Quantum Mechanics 3
What is Thermodynamics ?
The word means the movement of heat, which always flows from a body of higher temperature to a body of lower temperature, until the temperatures of the two bodies are the same. This is called thermal equilibrium.
Heat is correctly described as a form vibration…
The First Law of Thermodynamics
James Watt (1736 – 1819), A Scot , who had built a working steam engine in 19th century.
Soon after, the son of a Manchester brewer, James Prescott Joule (1818−19), showed that a quantity of heat can be equated to a certain amount of mechanical work.
Then somebody said…. “since heat can be converted into work, it must be a form of energy” (the Greek word energy means “containing work”) But it wasn’t until 1847 that a respectable academic scientist, Hermann von Helmholtz (1821-94), stated…..
WHENEVER A CERTAIN AMOUNT OF ENERGY DISAPPEARS IN ONE PLACE, AN EQUIVALENT AMOUNT MUST APPEAR ELSEWHERE IN THE SAME SYSTEM.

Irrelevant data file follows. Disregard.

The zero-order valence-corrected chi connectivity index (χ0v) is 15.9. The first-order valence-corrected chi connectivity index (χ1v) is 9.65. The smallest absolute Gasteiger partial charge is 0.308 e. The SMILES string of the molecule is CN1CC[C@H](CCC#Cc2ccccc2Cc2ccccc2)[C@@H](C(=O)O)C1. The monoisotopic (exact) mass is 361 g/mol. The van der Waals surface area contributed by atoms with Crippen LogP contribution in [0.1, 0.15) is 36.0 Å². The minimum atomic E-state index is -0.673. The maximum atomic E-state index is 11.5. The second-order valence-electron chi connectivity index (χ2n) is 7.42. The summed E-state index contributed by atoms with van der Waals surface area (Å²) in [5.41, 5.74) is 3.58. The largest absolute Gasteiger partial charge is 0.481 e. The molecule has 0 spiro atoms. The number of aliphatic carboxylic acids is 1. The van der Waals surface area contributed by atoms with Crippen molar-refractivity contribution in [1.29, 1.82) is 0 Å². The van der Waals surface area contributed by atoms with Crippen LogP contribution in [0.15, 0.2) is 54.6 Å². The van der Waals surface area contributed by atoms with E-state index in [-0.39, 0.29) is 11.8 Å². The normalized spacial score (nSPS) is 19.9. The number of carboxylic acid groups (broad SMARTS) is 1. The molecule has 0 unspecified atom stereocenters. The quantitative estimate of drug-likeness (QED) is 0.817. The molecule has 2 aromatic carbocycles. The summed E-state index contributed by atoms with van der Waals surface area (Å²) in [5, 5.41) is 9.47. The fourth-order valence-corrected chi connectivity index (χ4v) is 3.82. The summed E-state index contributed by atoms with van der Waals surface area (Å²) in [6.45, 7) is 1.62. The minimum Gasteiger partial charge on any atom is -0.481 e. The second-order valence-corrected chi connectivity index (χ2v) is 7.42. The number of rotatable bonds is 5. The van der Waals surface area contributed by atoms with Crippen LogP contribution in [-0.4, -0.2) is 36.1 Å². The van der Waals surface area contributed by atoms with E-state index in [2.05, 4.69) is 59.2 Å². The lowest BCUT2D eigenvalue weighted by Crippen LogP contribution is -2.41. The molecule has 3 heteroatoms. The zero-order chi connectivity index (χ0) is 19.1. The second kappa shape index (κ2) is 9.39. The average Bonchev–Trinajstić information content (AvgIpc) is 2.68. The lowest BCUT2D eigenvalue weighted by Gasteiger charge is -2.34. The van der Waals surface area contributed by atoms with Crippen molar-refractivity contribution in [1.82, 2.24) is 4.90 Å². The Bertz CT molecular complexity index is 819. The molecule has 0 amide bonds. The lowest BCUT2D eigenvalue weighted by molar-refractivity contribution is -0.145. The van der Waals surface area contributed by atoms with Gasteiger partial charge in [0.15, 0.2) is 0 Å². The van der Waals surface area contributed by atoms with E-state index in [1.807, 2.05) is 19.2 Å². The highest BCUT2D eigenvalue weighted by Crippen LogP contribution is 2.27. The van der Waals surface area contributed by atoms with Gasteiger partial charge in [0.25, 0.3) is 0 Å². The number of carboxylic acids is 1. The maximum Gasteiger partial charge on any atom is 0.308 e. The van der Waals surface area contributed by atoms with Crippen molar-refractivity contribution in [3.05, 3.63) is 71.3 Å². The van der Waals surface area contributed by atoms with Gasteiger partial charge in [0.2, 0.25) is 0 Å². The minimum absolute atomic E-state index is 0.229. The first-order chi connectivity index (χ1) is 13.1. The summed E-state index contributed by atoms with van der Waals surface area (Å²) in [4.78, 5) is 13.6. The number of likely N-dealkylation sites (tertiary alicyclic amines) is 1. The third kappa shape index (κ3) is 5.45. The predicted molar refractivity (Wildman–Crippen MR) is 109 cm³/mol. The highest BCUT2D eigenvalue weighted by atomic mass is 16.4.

This is called the law of the conservation of energy. It remains a foundation of modern physics, unaffected by modern theories.
Rudolf Clausius: Two Laws
In 1850, the German physicist Rudolf Clausius (1822-88) published a paper in which he called the energy conservation law The First Law of Thermodynamics. At the same time, he argued that there was a second principle of thermodynamics in which there is always some degradation of the total energy in the system, some non-useful heat in a thermodynamic process.
Clausius introduced a new concept called entropy – defined in terms of the heat transferred from one body to another.
Entropy is measurement of disorderness of any system. The entropy of an isolated system always increases, reaching a maximum at thermal equilibrium, i.e. when all bodies in the system are at the same temperature.